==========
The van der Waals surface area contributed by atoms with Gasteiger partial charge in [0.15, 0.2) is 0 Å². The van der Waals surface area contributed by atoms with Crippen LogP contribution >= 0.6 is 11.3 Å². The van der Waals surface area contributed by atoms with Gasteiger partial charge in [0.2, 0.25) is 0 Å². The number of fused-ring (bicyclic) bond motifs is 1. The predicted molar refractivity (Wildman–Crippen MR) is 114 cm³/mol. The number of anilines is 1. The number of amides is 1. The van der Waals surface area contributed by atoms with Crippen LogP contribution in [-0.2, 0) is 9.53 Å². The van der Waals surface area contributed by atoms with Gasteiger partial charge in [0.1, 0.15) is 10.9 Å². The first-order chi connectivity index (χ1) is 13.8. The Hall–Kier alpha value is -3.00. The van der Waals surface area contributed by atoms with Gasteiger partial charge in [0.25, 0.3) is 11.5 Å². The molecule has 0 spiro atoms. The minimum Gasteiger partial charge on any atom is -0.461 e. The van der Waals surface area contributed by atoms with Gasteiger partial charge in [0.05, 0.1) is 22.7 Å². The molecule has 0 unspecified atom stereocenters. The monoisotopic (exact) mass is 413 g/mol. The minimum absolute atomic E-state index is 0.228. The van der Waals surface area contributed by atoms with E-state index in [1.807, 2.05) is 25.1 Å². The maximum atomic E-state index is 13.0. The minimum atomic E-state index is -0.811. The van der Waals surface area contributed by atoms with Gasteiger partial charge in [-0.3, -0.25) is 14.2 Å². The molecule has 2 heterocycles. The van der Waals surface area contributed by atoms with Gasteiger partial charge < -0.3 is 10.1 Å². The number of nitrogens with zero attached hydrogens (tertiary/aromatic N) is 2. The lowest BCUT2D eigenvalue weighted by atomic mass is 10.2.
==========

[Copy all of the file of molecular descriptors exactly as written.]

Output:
The van der Waals surface area contributed by atoms with Gasteiger partial charge in [0.15, 0.2) is 0 Å². The van der Waals surface area contributed by atoms with Crippen LogP contribution >= 0.6 is 11.3 Å². The van der Waals surface area contributed by atoms with Gasteiger partial charge in [0.2, 0.25) is 0 Å². The number of fused-ring (bicyclic) bond motifs is 1. The predicted molar refractivity (Wildman–Crippen MR) is 114 cm³/mol. The number of anilines is 1. The number of amides is 1. The van der Waals surface area contributed by atoms with Crippen LogP contribution in [-0.2, 0) is 9.53 Å². The van der Waals surface area contributed by atoms with Gasteiger partial charge in [0.1, 0.15) is 10.9 Å². The first-order chi connectivity index (χ1) is 13.8. The Hall–Kier alpha value is -3.00. The van der Waals surface area contributed by atoms with Gasteiger partial charge in [0.25, 0.3) is 11.5 Å². The molecule has 0 spiro atoms. The minimum Gasteiger partial charge on any atom is -0.461 e. The van der Waals surface area contributed by atoms with Gasteiger partial charge in [0.05, 0.1) is 22.7 Å². The molecule has 0 unspecified atom stereocenters. The monoisotopic (exact) mass is 413 g/mol. The minimum absolute atomic E-state index is 0.228. The van der Waals surface area contributed by atoms with E-state index in [1.807, 2.05) is 25.1 Å². The maximum atomic E-state index is 13.0. The minimum atomic E-state index is -0.811. The van der Waals surface area contributed by atoms with Gasteiger partial charge in [-0.3, -0.25) is 14.2 Å². The molecule has 2 heterocycles. The van der Waals surface area contributed by atoms with Gasteiger partial charge < -0.3 is 10.1 Å². The number of nitrogens with zero attached hydrogens (tertiary/aromatic N) is 2. The lowest BCUT2D eigenvalue weighted by atomic mass is 10.2.